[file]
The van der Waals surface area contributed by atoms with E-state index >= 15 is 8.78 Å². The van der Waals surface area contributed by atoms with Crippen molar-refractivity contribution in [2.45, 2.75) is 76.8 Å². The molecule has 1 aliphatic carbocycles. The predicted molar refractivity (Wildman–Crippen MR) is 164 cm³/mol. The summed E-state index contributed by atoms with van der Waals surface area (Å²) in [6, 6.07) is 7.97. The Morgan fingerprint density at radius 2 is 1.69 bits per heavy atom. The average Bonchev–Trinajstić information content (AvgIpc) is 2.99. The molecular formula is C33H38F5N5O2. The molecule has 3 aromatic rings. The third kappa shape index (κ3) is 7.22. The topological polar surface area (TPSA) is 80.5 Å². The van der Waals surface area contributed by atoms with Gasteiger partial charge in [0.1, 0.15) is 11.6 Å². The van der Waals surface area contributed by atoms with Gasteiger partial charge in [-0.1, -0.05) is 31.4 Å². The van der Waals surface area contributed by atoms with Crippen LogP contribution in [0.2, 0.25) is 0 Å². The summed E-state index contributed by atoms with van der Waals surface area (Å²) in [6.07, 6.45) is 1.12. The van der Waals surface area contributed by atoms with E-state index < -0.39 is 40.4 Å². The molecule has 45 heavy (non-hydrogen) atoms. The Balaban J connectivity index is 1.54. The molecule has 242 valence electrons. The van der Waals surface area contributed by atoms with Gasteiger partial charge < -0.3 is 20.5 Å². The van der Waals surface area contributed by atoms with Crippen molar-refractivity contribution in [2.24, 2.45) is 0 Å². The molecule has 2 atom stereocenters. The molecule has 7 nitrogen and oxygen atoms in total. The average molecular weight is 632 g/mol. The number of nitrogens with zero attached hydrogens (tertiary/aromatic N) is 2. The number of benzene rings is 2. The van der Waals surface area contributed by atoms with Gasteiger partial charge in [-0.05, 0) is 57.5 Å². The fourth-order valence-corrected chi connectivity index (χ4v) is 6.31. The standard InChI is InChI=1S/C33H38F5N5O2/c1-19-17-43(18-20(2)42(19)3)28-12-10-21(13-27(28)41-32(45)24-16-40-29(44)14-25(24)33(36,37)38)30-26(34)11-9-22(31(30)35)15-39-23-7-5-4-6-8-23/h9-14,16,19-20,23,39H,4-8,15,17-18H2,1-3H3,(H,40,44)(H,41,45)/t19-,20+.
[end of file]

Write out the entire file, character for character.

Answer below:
The van der Waals surface area contributed by atoms with E-state index >= 15 is 8.78 Å². The van der Waals surface area contributed by atoms with Crippen molar-refractivity contribution in [2.45, 2.75) is 76.8 Å². The molecule has 1 aliphatic carbocycles. The predicted molar refractivity (Wildman–Crippen MR) is 164 cm³/mol. The summed E-state index contributed by atoms with van der Waals surface area (Å²) in [6, 6.07) is 7.97. The Morgan fingerprint density at radius 2 is 1.69 bits per heavy atom. The average Bonchev–Trinajstić information content (AvgIpc) is 2.99. The molecular formula is C33H38F5N5O2. The molecule has 3 aromatic rings. The third kappa shape index (κ3) is 7.22. The topological polar surface area (TPSA) is 80.5 Å². The van der Waals surface area contributed by atoms with Gasteiger partial charge in [0.1, 0.15) is 11.6 Å². The van der Waals surface area contributed by atoms with Gasteiger partial charge in [-0.1, -0.05) is 31.4 Å². The van der Waals surface area contributed by atoms with Crippen LogP contribution in [0.2, 0.25) is 0 Å². The summed E-state index contributed by atoms with van der Waals surface area (Å²) in [6.07, 6.45) is 1.12. The van der Waals surface area contributed by atoms with E-state index < -0.39 is 40.4 Å². The molecule has 45 heavy (non-hydrogen) atoms. The Balaban J connectivity index is 1.54. The molecule has 242 valence electrons. The van der Waals surface area contributed by atoms with Gasteiger partial charge < -0.3 is 20.5 Å². The van der Waals surface area contributed by atoms with Crippen molar-refractivity contribution in [2.24, 2.45) is 0 Å². The molecule has 2 atom stereocenters. The molecule has 7 nitrogen and oxygen atoms in total. The average molecular weight is 632 g/mol. The number of nitrogens with zero attached hydrogens (tertiary/aromatic N) is 2. The number of benzene rings is 2. The van der Waals surface area contributed by atoms with Gasteiger partial charge in [-0.05, 0) is 57.5 Å². The fourth-order valence-corrected chi connectivity index (χ4v) is 6.31. The standard InChI is InChI=1S/C33H38F5N5O2/c1-19-17-43(18-20(2)42(19)3)28-12-10-21(13-27(28)41-32(45)24-16-40-29(44)14-25(24)33(36,37)38)30-26(34)11-9-22(31(30)35)15-39-23-7-5-4-6-8-23/h9-14,16,19-20,23,39H,4-8,15,17-18H2,1-3H3,(H,40,44)(H,41,45)/t19-,20+.